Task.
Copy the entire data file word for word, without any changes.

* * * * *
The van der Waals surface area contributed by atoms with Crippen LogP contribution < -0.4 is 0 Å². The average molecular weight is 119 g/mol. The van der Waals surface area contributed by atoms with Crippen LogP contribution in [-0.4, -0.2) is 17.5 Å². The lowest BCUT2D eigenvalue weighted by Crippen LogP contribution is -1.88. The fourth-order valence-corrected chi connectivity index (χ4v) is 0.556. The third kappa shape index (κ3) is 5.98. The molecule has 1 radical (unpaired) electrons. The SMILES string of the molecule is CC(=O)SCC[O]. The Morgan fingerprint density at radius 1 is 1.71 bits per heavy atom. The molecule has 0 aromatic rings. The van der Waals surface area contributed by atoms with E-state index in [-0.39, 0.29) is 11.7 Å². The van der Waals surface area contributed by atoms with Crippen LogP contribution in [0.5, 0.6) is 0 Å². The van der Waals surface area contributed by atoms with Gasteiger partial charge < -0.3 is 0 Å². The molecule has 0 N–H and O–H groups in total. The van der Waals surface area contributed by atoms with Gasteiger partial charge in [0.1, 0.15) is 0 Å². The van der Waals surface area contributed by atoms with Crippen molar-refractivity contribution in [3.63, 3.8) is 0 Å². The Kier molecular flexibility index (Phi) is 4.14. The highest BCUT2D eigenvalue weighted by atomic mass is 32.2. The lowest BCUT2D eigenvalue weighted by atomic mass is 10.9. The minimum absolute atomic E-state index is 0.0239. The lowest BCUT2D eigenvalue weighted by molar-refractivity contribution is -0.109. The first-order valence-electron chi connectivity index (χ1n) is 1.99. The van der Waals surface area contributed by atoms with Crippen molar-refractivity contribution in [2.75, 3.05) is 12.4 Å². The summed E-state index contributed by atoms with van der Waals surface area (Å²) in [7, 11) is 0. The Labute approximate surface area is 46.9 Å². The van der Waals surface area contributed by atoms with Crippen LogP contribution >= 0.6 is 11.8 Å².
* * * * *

The van der Waals surface area contributed by atoms with Crippen LogP contribution < -0.4 is 0 Å². The average molecular weight is 119 g/mol. The van der Waals surface area contributed by atoms with Crippen LogP contribution in [-0.4, -0.2) is 17.5 Å². The lowest BCUT2D eigenvalue weighted by Crippen LogP contribution is -1.88. The fourth-order valence-corrected chi connectivity index (χ4v) is 0.556. The third kappa shape index (κ3) is 5.98. The molecule has 1 radical (unpaired) electrons. The SMILES string of the molecule is CC(=O)SCC[O]. The Morgan fingerprint density at radius 1 is 1.71 bits per heavy atom. The molecule has 0 aromatic rings. The van der Waals surface area contributed by atoms with E-state index in [-0.39, 0.29) is 11.7 Å². The van der Waals surface area contributed by atoms with Crippen LogP contribution in [0.5, 0.6) is 0 Å². The van der Waals surface area contributed by atoms with Gasteiger partial charge < -0.3 is 0 Å². The molecule has 0 N–H and O–H groups in total. The van der Waals surface area contributed by atoms with Gasteiger partial charge in [0.1, 0.15) is 0 Å². The van der Waals surface area contributed by atoms with Crippen molar-refractivity contribution in [3.63, 3.8) is 0 Å². The Kier molecular flexibility index (Phi) is 4.14. The highest BCUT2D eigenvalue weighted by atomic mass is 32.2. The lowest BCUT2D eigenvalue weighted by atomic mass is 10.9. The minimum absolute atomic E-state index is 0.0239. The lowest BCUT2D eigenvalue weighted by molar-refractivity contribution is -0.109. The first-order valence-electron chi connectivity index (χ1n) is 1.99. The van der Waals surface area contributed by atoms with Crippen molar-refractivity contribution in [2.75, 3.05) is 12.4 Å². The summed E-state index contributed by atoms with van der Waals surface area (Å²) in [7, 11) is 0. The Labute approximate surface area is 46.9 Å². The van der Waals surface area contributed by atoms with Crippen LogP contribution >= 0.6 is 11.8 Å².